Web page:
Jon Snow (Kit Harington) in Beyond the Wall on Game of Thrones. Screen Shot from Beyond the Wall.

Aside from the wights, something even greater came out of this mission. Due to the loss of Viserion, Dany has come to realize precisely how great a threat the white walkers are to everyone. It’s one thing to hear about it, but it’s another thing to see it. It’s worse yet to experience it as she did. In more ways than just losing Viserion. For a moment, she also thought she lost Jon. With all that in mind, she agreed to fight with Jon to destroy the Night King. And Jon also learned what lengths Dany would go to for her people. He realized what she was willing to do for someone she barely knew and she lost her child because of it. Due to that, he decided to bend the knee to Dany. These two have officially joined forces.

Of course, beyond that knee-bending, there were a few more romantic moments between the two of them. Other characters have been noting Jon’s attraction to Dany. Dany, in her way, has begun to show her interest in him, as well. Then they shared a moment that was more significant than a queen merely checking on the well-being of one of her men or someone consoling a friend on his part. It seems a romance may be blooming there. Though, admittedly, I’m not sure I am fully behind this one, yet. If Jon is Rhaegar’s son, then Dany is his aunt, and that’s just too close in relation for me to get behind. And too much like the Lannisters.

Arya, Sansa, Just No

Lady Sansa (Sophie Turner) in Beyond the Wall on Game of Thrones. Picture from hbo.com

Lady Sansa (Sophie Turner) in Beyond the Wall on Game of Thrones. Picture from hbo.com

Meanwhile, back in Winterfell, the ongoing saga continues as Arya confronts Sansa about the letter she found. I expected better from Arya due to her training. Yes, I know. She’s still a kid, but I don’t want to believe Littlefinger could so easily trick her. It just seems too easy. And let’s not forget Sansa, either. When Arya confronts her, Sansa runs to Littlefinger, of all people. When will he go away? Also, if Arya and Sansa had just said a few small things to each other instead of bickering as they did, the entire situation would have been defused. And Littlefinger wouldn’t have this opening. Instead, they’re (seemingly) playing right into his hands. Then again, maybe, they’re playing Littlefinger. One can hope, right?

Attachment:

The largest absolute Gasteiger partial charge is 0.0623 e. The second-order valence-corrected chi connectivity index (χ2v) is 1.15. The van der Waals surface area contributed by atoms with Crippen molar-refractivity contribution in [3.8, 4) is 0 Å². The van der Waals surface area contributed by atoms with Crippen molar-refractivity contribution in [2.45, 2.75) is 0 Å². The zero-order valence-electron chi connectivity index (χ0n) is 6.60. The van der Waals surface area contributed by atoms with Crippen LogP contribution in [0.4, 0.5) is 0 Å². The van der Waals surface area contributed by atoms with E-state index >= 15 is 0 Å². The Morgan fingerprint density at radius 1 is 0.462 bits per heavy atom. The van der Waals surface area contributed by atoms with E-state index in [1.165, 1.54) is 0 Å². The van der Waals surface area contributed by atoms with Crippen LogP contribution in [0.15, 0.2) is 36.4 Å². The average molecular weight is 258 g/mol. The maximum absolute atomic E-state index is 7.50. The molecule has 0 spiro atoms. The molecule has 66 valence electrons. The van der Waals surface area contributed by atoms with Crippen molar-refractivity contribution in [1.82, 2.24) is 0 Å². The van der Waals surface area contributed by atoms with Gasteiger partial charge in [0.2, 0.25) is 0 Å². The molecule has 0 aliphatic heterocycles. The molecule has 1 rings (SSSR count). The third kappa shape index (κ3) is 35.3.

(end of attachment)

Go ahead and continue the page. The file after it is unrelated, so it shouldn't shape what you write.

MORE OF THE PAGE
On top of it all, Sansa sent Brienne away. The one person who is on both of their sides. She does not favor one sister over the other as she’s sworn to protect both. I am not sure what Sansa is up to, but I can see it playing out in a couple ways. Perhaps, she’s sent Brienne away because she doesn’t trust Littlefinger and is undermining him. Then again, that could be what Littlefinger wants. He probably feels he could handle a little girl much better than a giant knight. Brienne is sworn to protect Arya, too, after all. What better way to leave her vulnerable than to get Sansa to send Brienne away, whether she realizes that’s what she’s done or not.

Arya has also revealed that she is more messed up than I realized, or at least, wants everyone to think that. Arya more or less threatened Sansa when she found those faces. Sansa hasn’t exactly been the warm and welcoming sister, but this was a tad disturbing. Rather than talk it out or explain her suspicions clearly, Arya also pulled a Bran and spoke in riddles. Then she pulled a dagger and spoke in threats. Now, I’m wondering if Bran’s concerned look when he handed Arya the dagger was because he knew it meant he was ultimately sealing the fate of one or both of his sisters’ lives.

That fate may be something we’ll have to wait until next season to see thanks to the adventures of Jon and Dany, but maybe not. We’ll find out next week in the season finale of Game of Thrones! Until then, check out the director’s take on Beyond the Wall and comment below with your thoughts on the episode.

Game of Thrones airs Sunday at 9/8c on HBO.

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Carrie Hildebrand